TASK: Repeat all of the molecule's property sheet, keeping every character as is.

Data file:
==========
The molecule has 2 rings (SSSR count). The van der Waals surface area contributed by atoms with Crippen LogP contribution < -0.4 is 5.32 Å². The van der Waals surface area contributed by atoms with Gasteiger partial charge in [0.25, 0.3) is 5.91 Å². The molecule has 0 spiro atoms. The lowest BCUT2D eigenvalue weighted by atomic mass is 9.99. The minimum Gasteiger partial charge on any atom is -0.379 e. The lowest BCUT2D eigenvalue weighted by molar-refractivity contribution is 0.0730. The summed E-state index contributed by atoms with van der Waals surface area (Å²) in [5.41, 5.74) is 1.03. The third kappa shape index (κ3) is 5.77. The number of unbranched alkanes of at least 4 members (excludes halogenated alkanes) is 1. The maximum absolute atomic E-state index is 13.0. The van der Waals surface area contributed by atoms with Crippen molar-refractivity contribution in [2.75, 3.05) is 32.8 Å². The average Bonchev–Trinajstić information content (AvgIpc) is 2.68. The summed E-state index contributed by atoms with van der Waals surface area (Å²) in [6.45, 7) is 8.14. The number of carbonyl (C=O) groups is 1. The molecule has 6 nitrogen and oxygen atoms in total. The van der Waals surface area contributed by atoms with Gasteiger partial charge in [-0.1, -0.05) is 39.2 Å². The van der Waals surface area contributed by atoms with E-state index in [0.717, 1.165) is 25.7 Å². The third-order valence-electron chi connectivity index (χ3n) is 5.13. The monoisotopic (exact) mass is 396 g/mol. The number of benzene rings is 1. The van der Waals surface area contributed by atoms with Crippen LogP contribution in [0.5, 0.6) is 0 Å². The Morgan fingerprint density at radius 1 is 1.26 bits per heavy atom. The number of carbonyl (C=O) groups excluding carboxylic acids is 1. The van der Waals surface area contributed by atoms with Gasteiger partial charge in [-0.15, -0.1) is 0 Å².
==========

The molecule has 2 rings (SSSR count). The van der Waals surface area contributed by atoms with Crippen LogP contribution < -0.4 is 5.32 Å². The van der Waals surface area contributed by atoms with Gasteiger partial charge in [0.25, 0.3) is 5.91 Å². The molecule has 0 spiro atoms. The lowest BCUT2D eigenvalue weighted by atomic mass is 9.99. The minimum Gasteiger partial charge on any atom is -0.379 e. The lowest BCUT2D eigenvalue weighted by molar-refractivity contribution is 0.0730. The summed E-state index contributed by atoms with van der Waals surface area (Å²) in [5.41, 5.74) is 1.03. The third kappa shape index (κ3) is 5.77. The number of unbranched alkanes of at least 4 members (excludes halogenated alkanes) is 1. The maximum absolute atomic E-state index is 13.0. The van der Waals surface area contributed by atoms with Crippen molar-refractivity contribution in [2.75, 3.05) is 32.8 Å². The average Bonchev–Trinajstić information content (AvgIpc) is 2.68. The summed E-state index contributed by atoms with van der Waals surface area (Å²) in [6.45, 7) is 8.14. The number of carbonyl (C=O) groups is 1. The molecule has 6 nitrogen and oxygen atoms in total. The van der Waals surface area contributed by atoms with Gasteiger partial charge in [-0.1, -0.05) is 39.2 Å². The van der Waals surface area contributed by atoms with E-state index in [0.717, 1.165) is 25.7 Å². The third-order valence-electron chi connectivity index (χ3n) is 5.13. The monoisotopic (exact) mass is 396 g/mol. The number of benzene rings is 1. The van der Waals surface area contributed by atoms with Crippen LogP contribution in [0.5, 0.6) is 0 Å². The Morgan fingerprint density at radius 1 is 1.26 bits per heavy atom. The number of carbonyl (C=O) groups excluding carboxylic acids is 1. The van der Waals surface area contributed by atoms with Gasteiger partial charge in [-0.15, -0.1) is 0 Å².